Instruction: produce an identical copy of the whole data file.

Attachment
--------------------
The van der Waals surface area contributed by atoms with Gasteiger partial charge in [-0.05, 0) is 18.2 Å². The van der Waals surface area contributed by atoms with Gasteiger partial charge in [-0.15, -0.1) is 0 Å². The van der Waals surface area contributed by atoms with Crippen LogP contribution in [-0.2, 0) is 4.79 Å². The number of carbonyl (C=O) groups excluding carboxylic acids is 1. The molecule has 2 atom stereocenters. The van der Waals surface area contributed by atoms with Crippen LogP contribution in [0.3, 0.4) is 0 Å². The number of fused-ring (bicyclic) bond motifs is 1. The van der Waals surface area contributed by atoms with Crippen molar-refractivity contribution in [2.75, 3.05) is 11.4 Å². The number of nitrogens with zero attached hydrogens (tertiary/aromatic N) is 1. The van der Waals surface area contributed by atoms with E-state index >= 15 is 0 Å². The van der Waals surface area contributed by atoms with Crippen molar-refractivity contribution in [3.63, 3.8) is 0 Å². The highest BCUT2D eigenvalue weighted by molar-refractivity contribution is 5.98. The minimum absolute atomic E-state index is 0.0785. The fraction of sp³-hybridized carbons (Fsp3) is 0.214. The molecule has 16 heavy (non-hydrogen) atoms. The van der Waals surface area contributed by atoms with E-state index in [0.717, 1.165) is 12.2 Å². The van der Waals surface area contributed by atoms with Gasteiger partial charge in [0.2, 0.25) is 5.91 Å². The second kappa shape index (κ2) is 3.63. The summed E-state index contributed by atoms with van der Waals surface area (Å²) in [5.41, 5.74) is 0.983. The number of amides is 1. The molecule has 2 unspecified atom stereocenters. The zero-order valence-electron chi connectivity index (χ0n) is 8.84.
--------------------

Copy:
The van der Waals surface area contributed by atoms with Gasteiger partial charge in [-0.05, 0) is 18.2 Å². The van der Waals surface area contributed by atoms with Gasteiger partial charge in [-0.15, -0.1) is 0 Å². The van der Waals surface area contributed by atoms with Crippen LogP contribution in [-0.2, 0) is 4.79 Å². The number of carbonyl (C=O) groups excluding carboxylic acids is 1. The molecule has 2 atom stereocenters. The van der Waals surface area contributed by atoms with Crippen LogP contribution in [0.3, 0.4) is 0 Å². The number of fused-ring (bicyclic) bond motifs is 1. The van der Waals surface area contributed by atoms with Crippen molar-refractivity contribution in [2.75, 3.05) is 11.4 Å². The number of nitrogens with zero attached hydrogens (tertiary/aromatic N) is 1. The van der Waals surface area contributed by atoms with E-state index >= 15 is 0 Å². The van der Waals surface area contributed by atoms with Crippen molar-refractivity contribution in [3.63, 3.8) is 0 Å². The highest BCUT2D eigenvalue weighted by molar-refractivity contribution is 5.98. The minimum absolute atomic E-state index is 0.0785. The fraction of sp³-hybridized carbons (Fsp3) is 0.214. The molecule has 16 heavy (non-hydrogen) atoms. The van der Waals surface area contributed by atoms with E-state index in [0.717, 1.165) is 12.2 Å². The van der Waals surface area contributed by atoms with Gasteiger partial charge in [0.2, 0.25) is 5.91 Å². The second kappa shape index (κ2) is 3.63. The summed E-state index contributed by atoms with van der Waals surface area (Å²) in [5.41, 5.74) is 0.983. The number of amides is 1. The molecule has 2 unspecified atom stereocenters. The zero-order valence-electron chi connectivity index (χ0n) is 8.84.